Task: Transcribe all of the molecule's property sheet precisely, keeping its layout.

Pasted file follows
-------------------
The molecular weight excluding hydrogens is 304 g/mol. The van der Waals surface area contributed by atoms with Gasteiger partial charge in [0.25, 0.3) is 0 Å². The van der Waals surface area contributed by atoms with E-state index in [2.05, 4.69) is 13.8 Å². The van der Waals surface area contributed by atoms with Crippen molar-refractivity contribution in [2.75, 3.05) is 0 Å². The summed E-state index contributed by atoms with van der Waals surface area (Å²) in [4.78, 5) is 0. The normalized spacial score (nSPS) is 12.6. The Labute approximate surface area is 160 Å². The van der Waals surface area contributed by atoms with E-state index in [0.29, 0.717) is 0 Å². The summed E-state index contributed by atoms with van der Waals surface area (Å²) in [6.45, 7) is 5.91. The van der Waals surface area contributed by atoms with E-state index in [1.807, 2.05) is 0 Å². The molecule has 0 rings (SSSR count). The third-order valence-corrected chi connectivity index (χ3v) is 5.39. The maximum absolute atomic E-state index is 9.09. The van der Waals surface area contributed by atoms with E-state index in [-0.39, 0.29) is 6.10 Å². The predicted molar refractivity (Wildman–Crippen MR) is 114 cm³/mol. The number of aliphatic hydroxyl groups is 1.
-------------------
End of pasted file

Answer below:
The molecular weight excluding hydrogens is 304 g/mol. The van der Waals surface area contributed by atoms with Gasteiger partial charge in [0.25, 0.3) is 0 Å². The van der Waals surface area contributed by atoms with E-state index in [2.05, 4.69) is 13.8 Å². The van der Waals surface area contributed by atoms with Crippen molar-refractivity contribution in [2.75, 3.05) is 0 Å². The summed E-state index contributed by atoms with van der Waals surface area (Å²) in [4.78, 5) is 0. The normalized spacial score (nSPS) is 12.6. The Labute approximate surface area is 160 Å². The van der Waals surface area contributed by atoms with E-state index in [0.29, 0.717) is 0 Å². The summed E-state index contributed by atoms with van der Waals surface area (Å²) in [6.45, 7) is 5.91. The van der Waals surface area contributed by atoms with E-state index in [1.807, 2.05) is 0 Å². The molecule has 0 rings (SSSR count). The third-order valence-corrected chi connectivity index (χ3v) is 5.39. The maximum absolute atomic E-state index is 9.09. The van der Waals surface area contributed by atoms with E-state index in [-0.39, 0.29) is 6.10 Å². The predicted molar refractivity (Wildman–Crippen MR) is 114 cm³/mol. The number of aliphatic hydroxyl groups is 1.